Mon Dec 27 2021·2 min read
Photo by Jordan Whitfield
To get a child element by class:
document.querySelector()method to get the parent element.
querySelectormethod on the parent element passing it the id as a parameter.
parent.querySelector('#first')gets the child with id
Here is the HTML for the examples in the article.
<!DOCTYPE html> <html lang="en"> <head> <meta charset="UTF-8" /> </head> <body> <div id="parent"> <div id="first">Child 1</div> <div>Child 2</div> </div> <script src="index.js"></script> </body> </html>
const parent = document.querySelector('#parent'); console.log(parent); // 👉️ div#parent const child = parent.querySelector('#first'); console.log(child); // div#first
We used the
method to get the parent element by its
In this scenario, you could have used the
document.getElementById method to
achieve the same result, e.g.:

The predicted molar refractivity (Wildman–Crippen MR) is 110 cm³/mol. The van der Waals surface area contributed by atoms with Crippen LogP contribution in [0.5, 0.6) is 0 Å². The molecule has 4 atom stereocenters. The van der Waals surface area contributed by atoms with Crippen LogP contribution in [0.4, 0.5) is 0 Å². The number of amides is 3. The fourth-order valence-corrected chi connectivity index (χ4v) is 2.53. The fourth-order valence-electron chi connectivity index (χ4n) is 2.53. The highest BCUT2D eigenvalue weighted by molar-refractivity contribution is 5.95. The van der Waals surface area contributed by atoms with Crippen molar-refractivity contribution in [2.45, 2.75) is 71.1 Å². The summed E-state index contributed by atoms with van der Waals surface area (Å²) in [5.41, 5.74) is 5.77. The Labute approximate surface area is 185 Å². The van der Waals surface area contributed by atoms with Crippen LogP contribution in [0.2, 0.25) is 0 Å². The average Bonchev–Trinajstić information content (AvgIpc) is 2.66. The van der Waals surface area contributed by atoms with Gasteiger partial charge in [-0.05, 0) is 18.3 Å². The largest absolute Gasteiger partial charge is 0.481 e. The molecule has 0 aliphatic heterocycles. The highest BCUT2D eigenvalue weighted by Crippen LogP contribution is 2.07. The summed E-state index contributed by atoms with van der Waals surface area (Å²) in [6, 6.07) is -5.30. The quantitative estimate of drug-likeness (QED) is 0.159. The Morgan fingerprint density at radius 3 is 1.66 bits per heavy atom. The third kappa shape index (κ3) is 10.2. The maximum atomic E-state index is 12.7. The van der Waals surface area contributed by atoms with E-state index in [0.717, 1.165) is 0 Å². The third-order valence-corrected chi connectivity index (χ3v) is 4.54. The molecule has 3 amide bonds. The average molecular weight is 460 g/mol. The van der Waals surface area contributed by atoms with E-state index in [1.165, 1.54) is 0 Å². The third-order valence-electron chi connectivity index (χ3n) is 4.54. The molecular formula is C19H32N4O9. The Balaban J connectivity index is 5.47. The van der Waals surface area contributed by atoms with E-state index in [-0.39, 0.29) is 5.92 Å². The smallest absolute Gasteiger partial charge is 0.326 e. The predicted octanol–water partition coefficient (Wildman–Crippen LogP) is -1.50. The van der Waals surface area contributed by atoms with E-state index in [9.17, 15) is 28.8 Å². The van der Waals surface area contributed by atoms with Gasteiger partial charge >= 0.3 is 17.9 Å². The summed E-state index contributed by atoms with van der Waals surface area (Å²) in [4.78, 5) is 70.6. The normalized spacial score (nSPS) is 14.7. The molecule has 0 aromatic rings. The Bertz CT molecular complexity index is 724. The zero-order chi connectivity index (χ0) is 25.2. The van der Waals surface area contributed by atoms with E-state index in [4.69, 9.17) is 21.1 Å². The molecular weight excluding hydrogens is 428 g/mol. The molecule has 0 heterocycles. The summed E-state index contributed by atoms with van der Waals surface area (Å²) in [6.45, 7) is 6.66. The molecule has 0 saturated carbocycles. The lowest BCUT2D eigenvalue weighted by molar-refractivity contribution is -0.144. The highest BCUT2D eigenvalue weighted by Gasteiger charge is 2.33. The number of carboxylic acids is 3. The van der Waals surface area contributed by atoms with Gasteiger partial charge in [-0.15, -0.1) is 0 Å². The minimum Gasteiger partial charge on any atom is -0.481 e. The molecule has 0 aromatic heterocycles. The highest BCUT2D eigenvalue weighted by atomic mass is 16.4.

const parent = document.getElementById('parent');
querySelectormethod we prefix the id with a hash
#and when using
getElementById- we don't.
The next step is to call the
querySelector method on the parent element.
querySelectormethod is scoped to a specific element, it only selects the children of the element the method was called on.
Element.querySelector method returns the first element that matches the
In the example, we select a child element that has an
id value set to
querySelectormethod, we are selecting any of the children of the element.
This includes nested children that have the supplied id.
However, in this scenario, it shouldn't matter because the id values on your page should be unique.
Having multiple elements with the same id on a single page can lead to confusing behavior and difficult to track bugs.
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